• US protests against segregation in 1964. (Getty Images)Source: Getty Images
A new law will allow businesses to refuse service to same-sex couples in Mississippi, drawing parallels to racial segregation in America's south.
By
Drew Sheldrick

6 Apr 2016 - 11:37 AM  UPDATED 6 Apr 2016 - 11:38 AM

An anti-LGBT rights bill signed into law by the governor of US state of Mississippi is being compared to racial segregation as businesses and rights advocates rush to condemn its passage.

Governor Phil Bryant announced Tuesday that he had approved House Bill 1523 which makes it legal for both private business owners and government workers to refuse services to same-sex couples if it is in keeping with their “sincerely held religious beliefs or moral convictions”.

The religious beliefs or "moral convictions" defined in the bill include that marriage is only between a man and a woman and that sexual relations should only occur in such a marriage. The law will also affect transgender people by stating that gender is “determined by anatomy and genetics at time of birth”. It allows businesses can determine who is allowed to access bathrooms and locker rooms.

It's the latest in a series of state bills claiming to defend religious freedom by targeting existing LGBT rights and anti-discrimination ordinances. In March, North Carolina's governor signed into a law a bill that overrides all local ordinances that ban discrimination against LGBT people in regards to wages, employment and public accommodation. The bill will also force trans people to use bathrooms according to the gender on their birth certificates. In Georgia last month, politicians passed a bill allowing business owners to discriminate against LGBT people if it was in keeping with their faith. The legislation was later vetoed by Georgia's governor only after large corporations threatened to boycott the state.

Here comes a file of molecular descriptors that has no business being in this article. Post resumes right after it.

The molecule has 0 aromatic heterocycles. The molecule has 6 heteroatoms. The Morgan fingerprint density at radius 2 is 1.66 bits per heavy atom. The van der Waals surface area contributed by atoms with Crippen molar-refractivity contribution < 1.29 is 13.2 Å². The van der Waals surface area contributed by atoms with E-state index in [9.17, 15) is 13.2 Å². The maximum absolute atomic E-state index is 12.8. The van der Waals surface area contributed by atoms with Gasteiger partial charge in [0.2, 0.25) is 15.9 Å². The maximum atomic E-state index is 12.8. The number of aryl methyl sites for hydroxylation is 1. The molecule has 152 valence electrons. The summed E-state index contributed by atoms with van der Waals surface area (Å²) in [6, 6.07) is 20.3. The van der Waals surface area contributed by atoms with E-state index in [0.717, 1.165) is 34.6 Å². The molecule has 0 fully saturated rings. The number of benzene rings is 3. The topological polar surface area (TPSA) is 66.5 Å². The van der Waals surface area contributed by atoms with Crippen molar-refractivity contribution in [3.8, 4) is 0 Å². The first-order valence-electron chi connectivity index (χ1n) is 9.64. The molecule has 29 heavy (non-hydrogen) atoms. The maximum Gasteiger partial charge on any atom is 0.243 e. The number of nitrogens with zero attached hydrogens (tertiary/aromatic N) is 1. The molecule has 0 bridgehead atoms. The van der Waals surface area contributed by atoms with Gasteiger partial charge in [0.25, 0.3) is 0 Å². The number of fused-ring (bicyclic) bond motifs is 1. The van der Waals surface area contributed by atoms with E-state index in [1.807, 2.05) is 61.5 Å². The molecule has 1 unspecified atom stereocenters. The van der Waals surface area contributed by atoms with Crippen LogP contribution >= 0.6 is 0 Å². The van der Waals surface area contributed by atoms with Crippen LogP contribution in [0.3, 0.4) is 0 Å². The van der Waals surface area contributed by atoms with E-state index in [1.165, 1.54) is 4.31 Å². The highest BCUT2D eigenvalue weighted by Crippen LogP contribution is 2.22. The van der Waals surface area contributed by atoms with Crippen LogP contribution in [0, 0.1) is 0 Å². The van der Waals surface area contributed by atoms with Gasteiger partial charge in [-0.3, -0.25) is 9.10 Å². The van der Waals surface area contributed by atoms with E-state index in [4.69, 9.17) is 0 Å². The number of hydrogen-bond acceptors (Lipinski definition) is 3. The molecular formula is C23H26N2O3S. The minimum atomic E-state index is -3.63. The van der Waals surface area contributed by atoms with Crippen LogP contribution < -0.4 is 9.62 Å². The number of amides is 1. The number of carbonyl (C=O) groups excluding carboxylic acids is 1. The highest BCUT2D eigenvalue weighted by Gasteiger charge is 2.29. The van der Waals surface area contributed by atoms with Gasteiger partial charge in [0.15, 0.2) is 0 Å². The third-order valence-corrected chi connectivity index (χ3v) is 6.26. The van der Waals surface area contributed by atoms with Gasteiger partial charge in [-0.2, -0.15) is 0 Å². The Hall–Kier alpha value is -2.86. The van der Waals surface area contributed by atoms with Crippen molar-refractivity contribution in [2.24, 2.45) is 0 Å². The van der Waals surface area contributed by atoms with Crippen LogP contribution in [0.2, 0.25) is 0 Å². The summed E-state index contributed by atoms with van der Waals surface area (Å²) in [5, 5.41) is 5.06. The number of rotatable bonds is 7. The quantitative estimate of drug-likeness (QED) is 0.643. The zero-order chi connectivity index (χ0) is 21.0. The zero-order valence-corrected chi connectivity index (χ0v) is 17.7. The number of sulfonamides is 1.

"Governor Phil Bryant adds his name to a list of disgraced Southern governors by signing this hateful and discriminatory bill into law,” Human Rights Campaign president Chad Griffin said.

“Now his state will suffer because of his ignorance and failure of leadership. Just as we're doing elsewhere, we will continue to rally fair-minded voters, businesses, and civil rights advocates to repeal.”

A statement from the American Civil Liberties Union (ACLU) of Mississippi said that far from protecting anyone from government discrimination, as the bill claims, it is an attack on the citizens of our state, and will "serve as the Magnolia State’s badge of shame”.

"The law, which is set to go into effect in July, sanctions discrimination by individuals, businesses, religiously-affiliated organisations - including hospitals, schools, shelters and others – against LGBT people, single mothers, and vulnerable young people in Mississippi," ACLU Mississippi executive director Jennifer Riley-Collins said.

"While no other state has passed a law like this, Mississippi also has the dubious distinction of being the first state to codify discrimination based on a religious belief or moral conviction that members of the LGBT community do not matter."

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US Evangelicals have pushed hard for so-called religious freedom protections since the country's Supreme Court ruled in favour of nationwide marriage equality in 2015. In Australia, conservative religious groups such as the Australian Christian Lobby (ACL) continue to push for business owners to be protected from anti-discrimination law should same-sex marriage become legal.

“People operating wedding businesses whose consciences cause them to hold the view that marriage is between a man and a woman could face considerable fines under anti-discrimination laws should the definition of marriage be changed,” ACL managing director Lyle Shelton said in a statement Tuesday.

“This is not about refusing to serve people because they are same-sex attracted, it is about the freedom to decline to participate in something which violates a conscientiously held belief.”